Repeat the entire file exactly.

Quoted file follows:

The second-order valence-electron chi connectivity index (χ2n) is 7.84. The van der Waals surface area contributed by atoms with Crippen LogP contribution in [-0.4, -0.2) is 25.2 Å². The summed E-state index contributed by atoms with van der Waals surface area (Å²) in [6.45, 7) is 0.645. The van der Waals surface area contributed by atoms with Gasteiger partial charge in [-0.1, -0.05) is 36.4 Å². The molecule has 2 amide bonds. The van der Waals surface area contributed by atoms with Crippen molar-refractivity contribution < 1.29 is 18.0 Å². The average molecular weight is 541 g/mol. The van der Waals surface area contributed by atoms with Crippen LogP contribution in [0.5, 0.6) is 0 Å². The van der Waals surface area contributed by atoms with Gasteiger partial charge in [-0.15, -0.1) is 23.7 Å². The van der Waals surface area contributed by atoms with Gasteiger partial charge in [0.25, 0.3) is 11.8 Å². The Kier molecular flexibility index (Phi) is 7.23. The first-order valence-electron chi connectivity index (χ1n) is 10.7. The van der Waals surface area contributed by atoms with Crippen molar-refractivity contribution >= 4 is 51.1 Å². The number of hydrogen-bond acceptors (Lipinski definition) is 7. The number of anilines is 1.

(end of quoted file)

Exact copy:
The second-order valence-electron chi connectivity index (χ2n) is 7.84. The van der Waals surface area contributed by atoms with Crippen LogP contribution in [-0.4, -0.2) is 25.2 Å². The summed E-state index contributed by atoms with van der Waals surface area (Å²) in [6.45, 7) is 0.645. The van der Waals surface area contributed by atoms with Gasteiger partial charge in [-0.1, -0.05) is 36.4 Å². The molecule has 2 amide bonds. The van der Waals surface area contributed by atoms with Crippen molar-refractivity contribution < 1.29 is 18.0 Å². The average molecular weight is 541 g/mol. The van der Waals surface area contributed by atoms with Crippen LogP contribution in [0.5, 0.6) is 0 Å². The van der Waals surface area contributed by atoms with Gasteiger partial charge in [-0.15, -0.1) is 23.7 Å². The van der Waals surface area contributed by atoms with Gasteiger partial charge in [0.25, 0.3) is 11.8 Å². The Kier molecular flexibility index (Phi) is 7.23. The first-order valence-electron chi connectivity index (χ1n) is 10.7. The van der Waals surface area contributed by atoms with Crippen molar-refractivity contribution >= 4 is 51.1 Å². The number of hydrogen-bond acceptors (Lipinski definition) is 7. The number of anilines is 1.